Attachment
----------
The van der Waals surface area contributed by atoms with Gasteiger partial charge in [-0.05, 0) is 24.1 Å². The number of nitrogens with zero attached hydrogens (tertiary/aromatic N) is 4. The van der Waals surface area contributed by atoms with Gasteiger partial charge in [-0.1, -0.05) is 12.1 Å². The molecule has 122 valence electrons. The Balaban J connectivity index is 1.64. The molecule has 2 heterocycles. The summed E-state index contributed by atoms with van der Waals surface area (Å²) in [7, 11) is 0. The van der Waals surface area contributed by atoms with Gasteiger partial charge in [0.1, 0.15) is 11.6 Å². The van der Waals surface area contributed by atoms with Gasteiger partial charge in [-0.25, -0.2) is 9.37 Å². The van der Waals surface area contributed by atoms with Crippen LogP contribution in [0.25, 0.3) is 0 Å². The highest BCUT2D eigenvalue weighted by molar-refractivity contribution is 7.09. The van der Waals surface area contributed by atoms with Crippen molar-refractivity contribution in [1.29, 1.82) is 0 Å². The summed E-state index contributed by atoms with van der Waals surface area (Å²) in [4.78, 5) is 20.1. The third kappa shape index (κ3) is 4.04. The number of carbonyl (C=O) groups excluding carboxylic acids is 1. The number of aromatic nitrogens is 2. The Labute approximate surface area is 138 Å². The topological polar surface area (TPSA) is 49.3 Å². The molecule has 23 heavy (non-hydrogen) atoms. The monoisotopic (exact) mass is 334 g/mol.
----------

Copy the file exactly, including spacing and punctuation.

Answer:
The van der Waals surface area contributed by atoms with Gasteiger partial charge in [-0.05, 0) is 24.1 Å². The number of nitrogens with zero attached hydrogens (tertiary/aromatic N) is 4. The van der Waals surface area contributed by atoms with Gasteiger partial charge in [-0.1, -0.05) is 12.1 Å². The molecule has 122 valence electrons. The Balaban J connectivity index is 1.64. The molecule has 2 heterocycles. The summed E-state index contributed by atoms with van der Waals surface area (Å²) in [7, 11) is 0. The van der Waals surface area contributed by atoms with Gasteiger partial charge in [0.1, 0.15) is 11.6 Å². The van der Waals surface area contributed by atoms with Gasteiger partial charge in [-0.25, -0.2) is 9.37 Å². The van der Waals surface area contributed by atoms with Crippen LogP contribution in [0.25, 0.3) is 0 Å². The highest BCUT2D eigenvalue weighted by molar-refractivity contribution is 7.09. The van der Waals surface area contributed by atoms with Crippen molar-refractivity contribution in [1.29, 1.82) is 0 Å². The summed E-state index contributed by atoms with van der Waals surface area (Å²) in [4.78, 5) is 20.1. The third kappa shape index (κ3) is 4.04. The number of carbonyl (C=O) groups excluding carboxylic acids is 1. The number of aromatic nitrogens is 2. The Labute approximate surface area is 138 Å². The topological polar surface area (TPSA) is 49.3 Å². The molecule has 23 heavy (non-hydrogen) atoms. The monoisotopic (exact) mass is 334 g/mol.